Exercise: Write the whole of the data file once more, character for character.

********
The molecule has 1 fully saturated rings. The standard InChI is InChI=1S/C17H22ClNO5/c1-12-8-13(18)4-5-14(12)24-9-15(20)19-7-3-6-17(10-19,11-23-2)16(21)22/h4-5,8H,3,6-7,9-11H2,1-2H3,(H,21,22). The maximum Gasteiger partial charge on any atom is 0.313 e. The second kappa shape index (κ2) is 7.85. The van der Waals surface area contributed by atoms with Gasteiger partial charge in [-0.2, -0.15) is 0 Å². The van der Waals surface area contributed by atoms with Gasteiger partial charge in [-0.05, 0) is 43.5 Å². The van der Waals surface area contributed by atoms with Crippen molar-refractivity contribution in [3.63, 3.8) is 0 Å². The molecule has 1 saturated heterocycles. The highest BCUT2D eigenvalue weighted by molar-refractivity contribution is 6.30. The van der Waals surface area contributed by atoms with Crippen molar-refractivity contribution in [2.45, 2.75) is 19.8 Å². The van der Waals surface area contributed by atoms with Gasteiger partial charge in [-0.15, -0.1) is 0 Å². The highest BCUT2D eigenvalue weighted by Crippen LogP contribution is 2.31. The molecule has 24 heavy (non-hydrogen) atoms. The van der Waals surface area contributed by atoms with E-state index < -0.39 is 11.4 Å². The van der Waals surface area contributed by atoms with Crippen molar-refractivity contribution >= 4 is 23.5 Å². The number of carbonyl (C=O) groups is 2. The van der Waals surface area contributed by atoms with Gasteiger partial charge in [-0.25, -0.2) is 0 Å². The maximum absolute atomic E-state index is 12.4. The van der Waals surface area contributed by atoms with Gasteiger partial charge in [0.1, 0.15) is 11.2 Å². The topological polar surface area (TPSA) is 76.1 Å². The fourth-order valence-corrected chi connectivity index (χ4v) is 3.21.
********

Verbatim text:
The molecule has 1 fully saturated rings. The standard InChI is InChI=1S/C17H22ClNO5/c1-12-8-13(18)4-5-14(12)24-9-15(20)19-7-3-6-17(10-19,11-23-2)16(21)22/h4-5,8H,3,6-7,9-11H2,1-2H3,(H,21,22). The maximum Gasteiger partial charge on any atom is 0.313 e. The second kappa shape index (κ2) is 7.85. The van der Waals surface area contributed by atoms with Gasteiger partial charge in [-0.2, -0.15) is 0 Å². The van der Waals surface area contributed by atoms with Gasteiger partial charge in [-0.05, 0) is 43.5 Å². The van der Waals surface area contributed by atoms with Crippen molar-refractivity contribution in [3.63, 3.8) is 0 Å². The molecule has 1 saturated heterocycles. The highest BCUT2D eigenvalue weighted by molar-refractivity contribution is 6.30. The van der Waals surface area contributed by atoms with Crippen molar-refractivity contribution in [2.45, 2.75) is 19.8 Å². The van der Waals surface area contributed by atoms with Gasteiger partial charge in [-0.15, -0.1) is 0 Å². The highest BCUT2D eigenvalue weighted by Crippen LogP contribution is 2.31. The molecule has 24 heavy (non-hydrogen) atoms. The van der Waals surface area contributed by atoms with E-state index < -0.39 is 11.4 Å². The van der Waals surface area contributed by atoms with Crippen molar-refractivity contribution >= 4 is 23.5 Å². The number of carbonyl (C=O) groups is 2. The van der Waals surface area contributed by atoms with Gasteiger partial charge in [-0.25, -0.2) is 0 Å². The maximum absolute atomic E-state index is 12.4. The van der Waals surface area contributed by atoms with Gasteiger partial charge in [0.1, 0.15) is 11.2 Å². The topological polar surface area (TPSA) is 76.1 Å². The fourth-order valence-corrected chi connectivity index (χ4v) is 3.21.